Speaking With Your Demons
03: Proving the Unprovable
Happiness is having a large, loving, caring,
close-knit family in another city.
“So you’ll be okay for the next hour or two?”
“Yeah, we’ll be fine,” Abe assured him. “Meg wants to scrub herself clean, which should take a while. After that, she’s excited about going grocery shopping with the money you gave her.”
Phil chuckled. “She’s some kid. I thought she’d want to squirrel some away, but you’d assume she’d want ice cream and cake too.”
“No, she’s interested in some decent food for her school lunches, and plans to stock the hotel room so she’ll have something whenever she needs it. She’s also interested in something for her gym teacher, who lets her use the showers before classes start.”
“She’s way too mature for such a young girl, but that’s what makes her ideal for her new role. Alright, I’ll see you for dinner at the hotel’s dining room. I’ll be indisposed until then.”
Hanging up the hotel phone, Phil launched his laptop’s Skype program. His call was answered almost immediately.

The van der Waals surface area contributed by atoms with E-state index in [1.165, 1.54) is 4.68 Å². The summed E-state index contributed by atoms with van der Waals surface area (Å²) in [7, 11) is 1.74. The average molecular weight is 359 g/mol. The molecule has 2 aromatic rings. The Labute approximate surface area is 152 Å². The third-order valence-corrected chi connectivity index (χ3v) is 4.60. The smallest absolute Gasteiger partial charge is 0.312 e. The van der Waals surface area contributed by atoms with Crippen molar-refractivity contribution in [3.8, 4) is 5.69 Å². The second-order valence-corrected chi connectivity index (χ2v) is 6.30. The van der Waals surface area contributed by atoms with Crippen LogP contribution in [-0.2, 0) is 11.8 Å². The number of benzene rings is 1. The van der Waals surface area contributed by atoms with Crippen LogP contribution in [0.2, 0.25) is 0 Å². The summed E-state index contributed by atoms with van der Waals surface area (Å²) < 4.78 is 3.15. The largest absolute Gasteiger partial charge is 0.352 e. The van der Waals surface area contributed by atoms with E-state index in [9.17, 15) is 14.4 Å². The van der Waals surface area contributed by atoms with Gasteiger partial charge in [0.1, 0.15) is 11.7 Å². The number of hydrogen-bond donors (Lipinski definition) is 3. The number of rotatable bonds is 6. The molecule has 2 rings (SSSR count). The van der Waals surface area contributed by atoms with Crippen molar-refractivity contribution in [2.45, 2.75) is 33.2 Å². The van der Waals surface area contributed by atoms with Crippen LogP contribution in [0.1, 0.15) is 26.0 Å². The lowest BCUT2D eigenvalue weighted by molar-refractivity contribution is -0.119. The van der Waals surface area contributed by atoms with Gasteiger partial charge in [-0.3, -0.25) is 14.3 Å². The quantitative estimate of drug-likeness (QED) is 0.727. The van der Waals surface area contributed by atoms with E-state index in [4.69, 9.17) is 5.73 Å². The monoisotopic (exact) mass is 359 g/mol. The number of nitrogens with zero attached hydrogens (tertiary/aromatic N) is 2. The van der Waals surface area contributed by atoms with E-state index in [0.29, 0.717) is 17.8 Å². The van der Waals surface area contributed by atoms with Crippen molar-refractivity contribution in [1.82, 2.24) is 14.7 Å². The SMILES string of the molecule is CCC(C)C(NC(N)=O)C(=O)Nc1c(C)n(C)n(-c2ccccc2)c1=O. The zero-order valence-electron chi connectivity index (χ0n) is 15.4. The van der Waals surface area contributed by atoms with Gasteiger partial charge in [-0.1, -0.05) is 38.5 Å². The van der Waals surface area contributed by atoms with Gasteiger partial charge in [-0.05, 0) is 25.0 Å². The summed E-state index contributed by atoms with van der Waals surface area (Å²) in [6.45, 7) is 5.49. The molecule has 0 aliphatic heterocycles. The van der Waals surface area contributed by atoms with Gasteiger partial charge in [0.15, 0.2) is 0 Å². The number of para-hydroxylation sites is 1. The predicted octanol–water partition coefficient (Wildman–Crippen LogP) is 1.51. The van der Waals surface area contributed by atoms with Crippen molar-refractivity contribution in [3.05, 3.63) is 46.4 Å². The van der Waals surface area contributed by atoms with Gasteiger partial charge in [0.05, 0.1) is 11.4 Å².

“Hello, Dad. It’s wonderful seeing you again. I see you’ve dyed your hair. It looks good, though I like the old you better. Hold on a moment while I connect everyone.”
Separate windows showing images of Emma and Ethan, Melinda and Jane opened up beneath the main window. Aside from Toni and Jane, his daughter and wife, Melinda was a psychiatrist who supported him early, while Emma and Ethan helped guide him as he figured out how to combat the various creatures. Each was now involved with the Walker Institute in Philadelphia, promoting his work without him.
“Hey, old man, you’re looking ... less ancient,” Ethan teased. “How’s the cold and drizzly Northwest treating you?”
“I’m fitting in well. I’m even making new friends and going out to eat occasionally. I’m still recognized, but if I stay away from the obvious locations, it’s not too bad.”
“That’s terrific,” Toni interrupted, recognizing her father wasn’t comfortable talking about himself, “but before this goes too far afield, we wanted to focus more on these creatures who’re triggering the mental disorders. We’re hoping that if we can understand how they operate, we may develop some better strategies for combating them, ourselves.”
“I can’t give you anything specific, but I’ve got a decent idea of how they came to be. Mind you, most of this is conjecture, but it’s based on what I’ve gathered and assumed from other clues. It’s also rather involved.
“The creatures were created by an advanced alien civilization, who found space travel too limiting. Since it takes almost a full lifetime to reach the closest star, it wasn’t practical. Once there, trade or support wasn’t feasible, as it requires the same time to send back only a small sample of goods, with hundreds of years passing by the time they return.